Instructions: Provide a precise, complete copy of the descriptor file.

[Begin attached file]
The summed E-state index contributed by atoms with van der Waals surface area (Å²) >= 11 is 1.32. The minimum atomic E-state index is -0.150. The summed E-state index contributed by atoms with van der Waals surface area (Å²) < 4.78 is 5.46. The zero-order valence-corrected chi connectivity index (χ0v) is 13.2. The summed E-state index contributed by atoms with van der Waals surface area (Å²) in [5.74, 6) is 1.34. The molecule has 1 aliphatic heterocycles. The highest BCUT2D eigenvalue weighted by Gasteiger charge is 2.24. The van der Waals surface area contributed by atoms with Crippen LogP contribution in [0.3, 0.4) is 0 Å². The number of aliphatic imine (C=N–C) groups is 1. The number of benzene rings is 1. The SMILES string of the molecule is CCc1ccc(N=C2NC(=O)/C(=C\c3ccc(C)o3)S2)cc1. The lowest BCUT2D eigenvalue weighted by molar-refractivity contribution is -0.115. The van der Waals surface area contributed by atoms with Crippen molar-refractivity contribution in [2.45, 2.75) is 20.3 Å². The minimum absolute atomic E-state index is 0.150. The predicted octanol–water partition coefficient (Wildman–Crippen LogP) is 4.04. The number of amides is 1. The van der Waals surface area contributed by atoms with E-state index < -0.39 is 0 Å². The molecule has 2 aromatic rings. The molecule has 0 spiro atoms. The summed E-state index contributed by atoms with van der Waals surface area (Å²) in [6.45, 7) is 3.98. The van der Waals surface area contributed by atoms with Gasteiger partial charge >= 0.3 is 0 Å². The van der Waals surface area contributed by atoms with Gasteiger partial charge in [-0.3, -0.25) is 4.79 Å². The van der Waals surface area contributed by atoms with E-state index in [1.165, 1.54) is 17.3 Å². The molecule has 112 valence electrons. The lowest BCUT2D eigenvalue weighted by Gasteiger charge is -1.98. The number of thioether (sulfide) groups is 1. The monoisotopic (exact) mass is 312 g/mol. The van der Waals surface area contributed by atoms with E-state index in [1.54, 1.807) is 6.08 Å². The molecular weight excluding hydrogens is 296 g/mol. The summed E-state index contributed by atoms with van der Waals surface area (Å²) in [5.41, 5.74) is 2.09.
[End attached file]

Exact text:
The summed E-state index contributed by atoms with van der Waals surface area (Å²) >= 11 is 1.32. The minimum atomic E-state index is -0.150. The summed E-state index contributed by atoms with van der Waals surface area (Å²) < 4.78 is 5.46. The zero-order valence-corrected chi connectivity index (χ0v) is 13.2. The summed E-state index contributed by atoms with van der Waals surface area (Å²) in [5.74, 6) is 1.34. The molecule has 1 aliphatic heterocycles. The highest BCUT2D eigenvalue weighted by Gasteiger charge is 2.24. The van der Waals surface area contributed by atoms with Crippen LogP contribution in [0.3, 0.4) is 0 Å². The number of aliphatic imine (C=N–C) groups is 1. The number of benzene rings is 1. The SMILES string of the molecule is CCc1ccc(N=C2NC(=O)/C(=C\c3ccc(C)o3)S2)cc1. The lowest BCUT2D eigenvalue weighted by molar-refractivity contribution is -0.115. The van der Waals surface area contributed by atoms with Crippen molar-refractivity contribution in [2.45, 2.75) is 20.3 Å². The minimum absolute atomic E-state index is 0.150. The predicted octanol–water partition coefficient (Wildman–Crippen LogP) is 4.04. The number of amides is 1. The van der Waals surface area contributed by atoms with E-state index < -0.39 is 0 Å². The molecule has 2 aromatic rings. The molecule has 0 spiro atoms. The summed E-state index contributed by atoms with van der Waals surface area (Å²) in [6.45, 7) is 3.98. The van der Waals surface area contributed by atoms with Gasteiger partial charge >= 0.3 is 0 Å². The van der Waals surface area contributed by atoms with Gasteiger partial charge in [-0.3, -0.25) is 4.79 Å². The van der Waals surface area contributed by atoms with E-state index in [1.165, 1.54) is 17.3 Å². The molecule has 112 valence electrons. The lowest BCUT2D eigenvalue weighted by Gasteiger charge is -1.98. The number of thioether (sulfide) groups is 1. The monoisotopic (exact) mass is 312 g/mol. The van der Waals surface area contributed by atoms with E-state index in [1.54, 1.807) is 6.08 Å². The molecular weight excluding hydrogens is 296 g/mol. The summed E-state index contributed by atoms with van der Waals surface area (Å²) in [5.41, 5.74) is 2.09.